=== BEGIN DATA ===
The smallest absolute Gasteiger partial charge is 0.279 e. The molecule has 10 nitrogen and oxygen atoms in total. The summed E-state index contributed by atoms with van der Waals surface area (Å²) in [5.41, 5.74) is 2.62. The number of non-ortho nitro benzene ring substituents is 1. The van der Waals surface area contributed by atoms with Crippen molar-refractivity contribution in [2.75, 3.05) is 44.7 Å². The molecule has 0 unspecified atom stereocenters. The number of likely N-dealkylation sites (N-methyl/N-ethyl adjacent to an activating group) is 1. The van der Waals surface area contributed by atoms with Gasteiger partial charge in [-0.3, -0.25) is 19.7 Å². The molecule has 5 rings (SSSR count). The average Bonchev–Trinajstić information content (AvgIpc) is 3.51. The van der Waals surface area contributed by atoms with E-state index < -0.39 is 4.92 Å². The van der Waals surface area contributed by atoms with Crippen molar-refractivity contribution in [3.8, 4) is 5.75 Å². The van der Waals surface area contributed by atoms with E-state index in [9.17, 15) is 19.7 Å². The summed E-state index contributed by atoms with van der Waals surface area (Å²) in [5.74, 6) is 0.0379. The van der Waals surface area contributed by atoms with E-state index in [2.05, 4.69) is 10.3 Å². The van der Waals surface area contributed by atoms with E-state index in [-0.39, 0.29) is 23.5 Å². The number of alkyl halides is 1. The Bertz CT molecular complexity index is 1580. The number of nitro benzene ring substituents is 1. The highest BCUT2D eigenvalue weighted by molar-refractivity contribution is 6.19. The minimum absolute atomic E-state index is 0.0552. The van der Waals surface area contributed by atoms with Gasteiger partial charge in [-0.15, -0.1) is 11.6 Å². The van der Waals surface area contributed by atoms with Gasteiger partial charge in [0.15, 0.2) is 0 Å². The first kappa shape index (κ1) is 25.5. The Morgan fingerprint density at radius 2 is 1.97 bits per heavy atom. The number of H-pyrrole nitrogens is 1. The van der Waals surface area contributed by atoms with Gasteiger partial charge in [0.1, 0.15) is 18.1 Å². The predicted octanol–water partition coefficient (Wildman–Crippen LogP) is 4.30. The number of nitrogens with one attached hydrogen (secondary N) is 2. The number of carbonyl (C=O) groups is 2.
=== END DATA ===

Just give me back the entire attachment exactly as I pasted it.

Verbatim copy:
The smallest absolute Gasteiger partial charge is 0.279 e. The molecule has 10 nitrogen and oxygen atoms in total. The summed E-state index contributed by atoms with van der Waals surface area (Å²) in [5.41, 5.74) is 2.62. The number of non-ortho nitro benzene ring substituents is 1. The van der Waals surface area contributed by atoms with Crippen molar-refractivity contribution in [2.75, 3.05) is 44.7 Å². The molecule has 0 unspecified atom stereocenters. The number of likely N-dealkylation sites (N-methyl/N-ethyl adjacent to an activating group) is 1. The van der Waals surface area contributed by atoms with Gasteiger partial charge in [-0.3, -0.25) is 19.7 Å². The molecule has 5 rings (SSSR count). The average Bonchev–Trinajstić information content (AvgIpc) is 3.51. The van der Waals surface area contributed by atoms with E-state index < -0.39 is 4.92 Å². The van der Waals surface area contributed by atoms with Crippen molar-refractivity contribution in [3.8, 4) is 5.75 Å². The van der Waals surface area contributed by atoms with E-state index in [9.17, 15) is 19.7 Å². The summed E-state index contributed by atoms with van der Waals surface area (Å²) in [5.74, 6) is 0.0379. The van der Waals surface area contributed by atoms with E-state index in [2.05, 4.69) is 10.3 Å². The van der Waals surface area contributed by atoms with E-state index in [-0.39, 0.29) is 23.5 Å². The number of alkyl halides is 1. The Bertz CT molecular complexity index is 1580. The number of nitro benzene ring substituents is 1. The highest BCUT2D eigenvalue weighted by molar-refractivity contribution is 6.19. The minimum absolute atomic E-state index is 0.0552. The van der Waals surface area contributed by atoms with Gasteiger partial charge in [-0.15, -0.1) is 11.6 Å². The van der Waals surface area contributed by atoms with Gasteiger partial charge in [0.15, 0.2) is 0 Å². The first kappa shape index (κ1) is 25.5. The Morgan fingerprint density at radius 2 is 1.97 bits per heavy atom. The number of H-pyrrole nitrogens is 1. The van der Waals surface area contributed by atoms with Gasteiger partial charge in [0.1, 0.15) is 18.1 Å². The predicted octanol–water partition coefficient (Wildman–Crippen LogP) is 4.30. The number of nitrogens with one attached hydrogen (secondary N) is 2. The number of carbonyl (C=O) groups is 2.